A quick look through a list of Arthur Duff’s composition titles reveals his musical philosophy: Irish stories are best told with Irish-sounding music. The composer’s career path was not quite as clear, taking him in many directions. Dublin-born, Duff (1899–1956) received all of his musical training in the city, first at the Christ Church Cathedral, and then the Royal Irish Academy of Music and Trinity College. At age fifteen he became assistant organist at the Cathedral, which could have led to a pursuit of church music, but that was not the life Duff wanted. He later served as the first native-born bandmaster at the Irish Army School of Music in Cork, but disliked military life. He eventually took on the roles of theatre reviewer, playwright, radio producer, and sometime conductor, but he never gave up composing. His compositional output is relatively small. And while his music exudes a certain conservatism, it is always sprinkled with Irish charm.
Irish Suite for Strings conjures up visions of Duff’s homeland in a bit of a musico-literary pastiche. The composer provides programmatic clues to each of the five movements in their subtitles, placing listeners in locations both familiar and unusual. The first movement, “Midir’s song for Étain,” recalls an Irish myth in which King Midir falls in love with Étain, upon whom his first wife casts multiple spells of revenge. His new love escapes to a slightly later chronological time, in which she no longer remembers Midir. He tries, unsuccessfully, to woo her back. Both “Windy Gap” and the final movement, “On the Bridge at Clash,” musically depict locations, perhaps those of importance to the composer. The fourth movement, “Dance of Daemar,” is somewhat of an enigma, but the middle movement, “Fishamble Street—Dublin 1742,” references a place and time well-known to music aficionados, bringing together past and present on the spot where Handel’s Messiah premiered.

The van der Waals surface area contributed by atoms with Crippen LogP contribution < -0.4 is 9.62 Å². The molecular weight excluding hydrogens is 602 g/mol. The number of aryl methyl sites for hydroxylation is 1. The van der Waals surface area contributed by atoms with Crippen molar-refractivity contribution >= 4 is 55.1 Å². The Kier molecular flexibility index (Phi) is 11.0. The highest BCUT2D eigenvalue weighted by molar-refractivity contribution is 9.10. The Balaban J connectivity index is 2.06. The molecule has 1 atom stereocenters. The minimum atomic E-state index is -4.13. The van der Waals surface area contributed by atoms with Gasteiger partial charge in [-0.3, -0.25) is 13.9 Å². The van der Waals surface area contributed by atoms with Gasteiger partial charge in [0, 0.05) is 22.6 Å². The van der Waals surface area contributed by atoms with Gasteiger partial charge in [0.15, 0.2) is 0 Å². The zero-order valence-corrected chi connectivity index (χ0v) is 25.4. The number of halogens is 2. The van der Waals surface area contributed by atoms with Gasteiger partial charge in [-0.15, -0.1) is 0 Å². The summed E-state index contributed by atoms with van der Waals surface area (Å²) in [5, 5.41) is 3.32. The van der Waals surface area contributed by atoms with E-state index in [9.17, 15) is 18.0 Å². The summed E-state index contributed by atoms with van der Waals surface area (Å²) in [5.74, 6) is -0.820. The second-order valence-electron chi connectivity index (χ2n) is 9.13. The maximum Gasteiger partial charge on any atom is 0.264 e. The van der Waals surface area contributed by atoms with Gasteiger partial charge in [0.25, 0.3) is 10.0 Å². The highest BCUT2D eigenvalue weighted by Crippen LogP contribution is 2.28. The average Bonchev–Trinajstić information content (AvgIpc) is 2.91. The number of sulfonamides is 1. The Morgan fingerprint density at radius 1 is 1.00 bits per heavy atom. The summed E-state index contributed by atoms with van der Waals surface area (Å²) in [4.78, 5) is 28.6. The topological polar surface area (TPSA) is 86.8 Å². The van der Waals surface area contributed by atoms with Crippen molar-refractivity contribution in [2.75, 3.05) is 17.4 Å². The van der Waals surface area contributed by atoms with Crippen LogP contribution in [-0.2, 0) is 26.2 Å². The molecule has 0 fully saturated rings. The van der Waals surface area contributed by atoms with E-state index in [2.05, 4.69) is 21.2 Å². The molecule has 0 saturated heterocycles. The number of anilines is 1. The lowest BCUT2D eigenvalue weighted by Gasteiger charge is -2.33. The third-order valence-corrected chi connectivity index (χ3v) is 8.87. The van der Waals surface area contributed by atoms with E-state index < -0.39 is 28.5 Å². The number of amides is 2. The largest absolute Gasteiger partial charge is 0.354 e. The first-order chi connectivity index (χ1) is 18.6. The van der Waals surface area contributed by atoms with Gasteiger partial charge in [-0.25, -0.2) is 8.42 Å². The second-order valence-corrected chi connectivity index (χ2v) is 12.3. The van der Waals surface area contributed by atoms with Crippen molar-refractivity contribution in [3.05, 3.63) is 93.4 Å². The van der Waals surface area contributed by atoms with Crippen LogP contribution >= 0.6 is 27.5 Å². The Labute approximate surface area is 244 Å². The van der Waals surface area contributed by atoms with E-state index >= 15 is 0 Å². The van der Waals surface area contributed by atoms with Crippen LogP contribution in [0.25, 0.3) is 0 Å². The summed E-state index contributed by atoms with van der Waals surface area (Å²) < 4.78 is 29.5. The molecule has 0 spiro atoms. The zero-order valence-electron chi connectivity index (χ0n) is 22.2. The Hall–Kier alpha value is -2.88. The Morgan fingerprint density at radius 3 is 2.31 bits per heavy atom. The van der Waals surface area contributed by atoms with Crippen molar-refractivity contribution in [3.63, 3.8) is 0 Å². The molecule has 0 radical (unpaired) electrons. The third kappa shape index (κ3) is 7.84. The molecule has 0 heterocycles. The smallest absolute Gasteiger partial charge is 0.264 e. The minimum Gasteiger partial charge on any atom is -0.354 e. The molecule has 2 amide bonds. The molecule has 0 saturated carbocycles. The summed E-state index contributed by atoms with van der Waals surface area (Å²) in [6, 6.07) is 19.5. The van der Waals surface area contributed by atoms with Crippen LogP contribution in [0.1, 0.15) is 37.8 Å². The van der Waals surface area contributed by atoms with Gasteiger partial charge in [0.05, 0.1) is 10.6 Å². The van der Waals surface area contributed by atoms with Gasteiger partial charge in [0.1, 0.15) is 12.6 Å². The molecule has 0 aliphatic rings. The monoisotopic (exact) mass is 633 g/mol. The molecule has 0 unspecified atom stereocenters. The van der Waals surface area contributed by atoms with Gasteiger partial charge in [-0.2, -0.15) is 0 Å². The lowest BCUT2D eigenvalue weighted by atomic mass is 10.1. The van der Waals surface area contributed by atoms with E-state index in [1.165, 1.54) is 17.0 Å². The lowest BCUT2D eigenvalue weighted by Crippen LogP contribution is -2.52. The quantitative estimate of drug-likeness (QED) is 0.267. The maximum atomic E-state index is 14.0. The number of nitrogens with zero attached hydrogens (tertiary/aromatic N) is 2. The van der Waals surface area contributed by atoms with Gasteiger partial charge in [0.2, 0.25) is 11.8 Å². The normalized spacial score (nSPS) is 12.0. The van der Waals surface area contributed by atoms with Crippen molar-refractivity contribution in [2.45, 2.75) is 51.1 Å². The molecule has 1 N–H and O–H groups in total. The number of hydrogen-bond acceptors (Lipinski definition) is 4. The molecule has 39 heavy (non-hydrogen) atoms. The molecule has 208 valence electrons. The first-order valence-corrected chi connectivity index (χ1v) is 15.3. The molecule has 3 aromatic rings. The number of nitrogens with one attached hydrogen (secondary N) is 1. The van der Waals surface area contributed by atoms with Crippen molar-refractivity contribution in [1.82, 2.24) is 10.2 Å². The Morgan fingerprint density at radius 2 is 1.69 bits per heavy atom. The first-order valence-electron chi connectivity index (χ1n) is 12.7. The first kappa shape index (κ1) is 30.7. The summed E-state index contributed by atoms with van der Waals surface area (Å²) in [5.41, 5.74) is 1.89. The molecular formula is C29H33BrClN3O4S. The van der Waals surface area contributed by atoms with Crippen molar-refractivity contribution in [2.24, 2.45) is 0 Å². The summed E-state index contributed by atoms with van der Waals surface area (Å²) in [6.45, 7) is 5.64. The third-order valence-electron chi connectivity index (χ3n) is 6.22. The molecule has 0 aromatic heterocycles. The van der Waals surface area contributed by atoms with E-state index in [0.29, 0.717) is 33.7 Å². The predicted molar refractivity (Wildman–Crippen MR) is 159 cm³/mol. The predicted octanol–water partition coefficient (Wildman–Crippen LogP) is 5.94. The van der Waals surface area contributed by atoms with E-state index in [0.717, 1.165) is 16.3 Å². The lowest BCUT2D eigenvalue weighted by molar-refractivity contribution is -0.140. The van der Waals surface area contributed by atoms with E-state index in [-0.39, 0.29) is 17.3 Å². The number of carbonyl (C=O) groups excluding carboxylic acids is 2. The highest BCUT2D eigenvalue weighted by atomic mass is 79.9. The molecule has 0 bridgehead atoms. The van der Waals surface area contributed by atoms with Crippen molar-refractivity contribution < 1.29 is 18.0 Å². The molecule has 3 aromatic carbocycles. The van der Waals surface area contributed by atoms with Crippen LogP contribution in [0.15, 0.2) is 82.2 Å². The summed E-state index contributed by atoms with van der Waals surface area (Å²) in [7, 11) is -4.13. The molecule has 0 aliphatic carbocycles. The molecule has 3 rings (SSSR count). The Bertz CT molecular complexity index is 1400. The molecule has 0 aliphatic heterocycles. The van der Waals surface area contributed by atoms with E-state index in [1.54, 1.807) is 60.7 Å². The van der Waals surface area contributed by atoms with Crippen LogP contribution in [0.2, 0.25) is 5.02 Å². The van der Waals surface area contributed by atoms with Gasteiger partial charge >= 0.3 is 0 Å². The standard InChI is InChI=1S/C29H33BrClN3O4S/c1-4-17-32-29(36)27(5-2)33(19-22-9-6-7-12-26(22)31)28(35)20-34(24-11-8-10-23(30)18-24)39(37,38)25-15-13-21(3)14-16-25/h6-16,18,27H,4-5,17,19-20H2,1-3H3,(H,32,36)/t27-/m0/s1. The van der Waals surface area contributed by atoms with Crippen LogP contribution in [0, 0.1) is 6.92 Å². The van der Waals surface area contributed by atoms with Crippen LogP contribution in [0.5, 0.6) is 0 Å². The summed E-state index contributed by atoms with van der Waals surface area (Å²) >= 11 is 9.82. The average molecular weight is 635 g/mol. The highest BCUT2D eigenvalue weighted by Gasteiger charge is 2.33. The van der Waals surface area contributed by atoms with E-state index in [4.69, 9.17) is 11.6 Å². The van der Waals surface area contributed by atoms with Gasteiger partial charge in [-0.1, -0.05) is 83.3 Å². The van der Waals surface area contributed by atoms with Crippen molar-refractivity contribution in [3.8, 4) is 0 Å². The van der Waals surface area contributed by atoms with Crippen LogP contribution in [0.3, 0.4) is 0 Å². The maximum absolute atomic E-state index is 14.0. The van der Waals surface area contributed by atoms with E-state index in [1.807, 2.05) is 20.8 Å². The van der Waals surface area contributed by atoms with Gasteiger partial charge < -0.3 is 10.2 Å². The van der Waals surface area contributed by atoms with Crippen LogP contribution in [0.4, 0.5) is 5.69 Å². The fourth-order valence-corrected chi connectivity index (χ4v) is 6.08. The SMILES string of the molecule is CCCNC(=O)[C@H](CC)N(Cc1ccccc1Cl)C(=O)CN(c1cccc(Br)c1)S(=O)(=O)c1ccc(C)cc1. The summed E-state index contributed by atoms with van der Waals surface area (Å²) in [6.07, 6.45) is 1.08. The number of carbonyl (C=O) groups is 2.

Program Notes by Dr. K. Dawn Grapes
Performed by the Fort Collins Symphony on their Celtic Fantasy virtual concert, March 2021, alongside Joan Trimble’s Suite for Strings, Jay Ungar’s Ashokan Farewell, Gaelic Storm’s An Irish Party in Third Class, Jennifer Margaret Barker’s Suilean a’Chloinne (Children’s Eyes), Gwyneth Walker’s The Light of Three Mornings: Sketches of Braintree Hill, and Victor Herbert’s Yesterthoughts/Punchinello.